4 Signs of a Phishing Attack: Is Your Business Protected?

Although phishing is one of the oldest types of cyberattacks, it has evolved to become one of the most widespread methods for malicious attackers to steal user data and other sensitive information. Over 90% of successful cyber crimes are related to phishing scams and attacks.With the proliferation of phishing attacks, how protected is your business?

Why Corporates Fall Victim to Phishing Attacks

By masquerading as a trusted entity and convincing a victim into opening an email, instant message or text message that leads to a malicious link or installation of malware as part of a ransomware attack, these attackers are able to gain a foothold into a corporate network and access vital information such as intellectual property and finance data. It can result in companies sustaining severe financial losses as well as declining market share, reputation, and consumer trust. Big corporations are especially susceptible to falling into a phishing trap because of the sheer size of the attack surface area. More employees mean more opportunities for phishing attacks. The increasing trend in remote infrastructure and cloud-based assets has not made it any easier. It only takes one person who isn’t aware to put the entire company at risk. It does not help that phishing messages and techniques have become increasingly sophisticated. Some campaigns are able to execute hidden malware codes once an email is opened. Phishing attacks are a major threat to all organisations due to this level of capability and high success rate. As such, it is important for organisations to mitigate this threat and get ahead of the game by having a well-defined security strategy to detect, prevent, and respond to phishing attacks.

4 common signs of a phishing attempt

Being able to spot a phishing attempt can help you become less likely to fall victim to it and reduce the threat. Although there is a wide variety of phishing emails, there are a few common signs that allow you to identify phishing scam.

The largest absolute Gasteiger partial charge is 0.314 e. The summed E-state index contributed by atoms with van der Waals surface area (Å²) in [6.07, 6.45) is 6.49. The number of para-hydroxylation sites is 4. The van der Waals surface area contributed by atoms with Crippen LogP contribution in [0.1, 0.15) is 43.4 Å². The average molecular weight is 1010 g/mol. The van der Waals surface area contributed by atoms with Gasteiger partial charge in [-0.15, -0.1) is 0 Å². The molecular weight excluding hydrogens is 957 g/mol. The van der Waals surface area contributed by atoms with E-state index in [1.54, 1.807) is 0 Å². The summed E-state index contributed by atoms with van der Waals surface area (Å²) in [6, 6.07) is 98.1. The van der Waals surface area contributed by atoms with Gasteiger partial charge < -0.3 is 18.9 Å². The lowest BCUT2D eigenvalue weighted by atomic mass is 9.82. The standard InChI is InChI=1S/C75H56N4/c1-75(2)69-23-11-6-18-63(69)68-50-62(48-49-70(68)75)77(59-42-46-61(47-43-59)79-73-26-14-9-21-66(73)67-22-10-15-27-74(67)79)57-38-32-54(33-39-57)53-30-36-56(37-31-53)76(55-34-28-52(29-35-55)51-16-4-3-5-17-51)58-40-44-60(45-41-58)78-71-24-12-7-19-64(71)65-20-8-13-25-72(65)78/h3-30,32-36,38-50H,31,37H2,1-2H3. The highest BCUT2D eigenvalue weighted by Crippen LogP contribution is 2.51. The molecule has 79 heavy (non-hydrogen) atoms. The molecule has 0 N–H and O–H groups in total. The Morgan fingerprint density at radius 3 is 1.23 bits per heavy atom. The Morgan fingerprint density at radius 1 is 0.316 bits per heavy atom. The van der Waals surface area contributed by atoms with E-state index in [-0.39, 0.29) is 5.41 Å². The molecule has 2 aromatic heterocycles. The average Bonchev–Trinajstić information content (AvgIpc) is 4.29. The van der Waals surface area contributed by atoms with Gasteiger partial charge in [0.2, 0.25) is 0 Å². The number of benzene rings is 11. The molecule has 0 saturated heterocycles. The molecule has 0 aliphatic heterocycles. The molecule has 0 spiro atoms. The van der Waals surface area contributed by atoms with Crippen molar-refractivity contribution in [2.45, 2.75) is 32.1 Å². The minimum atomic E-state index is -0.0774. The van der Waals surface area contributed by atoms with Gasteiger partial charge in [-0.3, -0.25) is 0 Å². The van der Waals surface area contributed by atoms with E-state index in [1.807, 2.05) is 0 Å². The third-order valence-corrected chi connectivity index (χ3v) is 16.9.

1) Misspelling

One of the easiest ways of recognising a phishing attack is by checking if the email contains poor grammar or misspellings. Emails from legitimate companies are usually checked extensively for spelling, grammar and legality errors. If you receive an unexpected email from a company that is riddled with odd phrasing and poor language, that is usually an indicator that the email is a phishing attempt. More sophisticated phishing emails may look completely legitimate and sound accurate but may have misspelt domain names or extra subdomains. Since phishing emails tend to resemble their legitimate counterpart, recipients must be extra alert to avoid being caught with their guard down and unaware that an attack is happening.

2) Tone and language

Analyse the tone and language of the email. Phishing emails try to instil panic by incorporating a sense of urgency or threat in the email. Applying pressure causes users to be less diligent and more prone to error. This is especially true during times of crisis when people are more on edge. As employees look for direction from their employers, government or other relevant authorities, they can become less cautious and accidentally fall victim to phishing scams.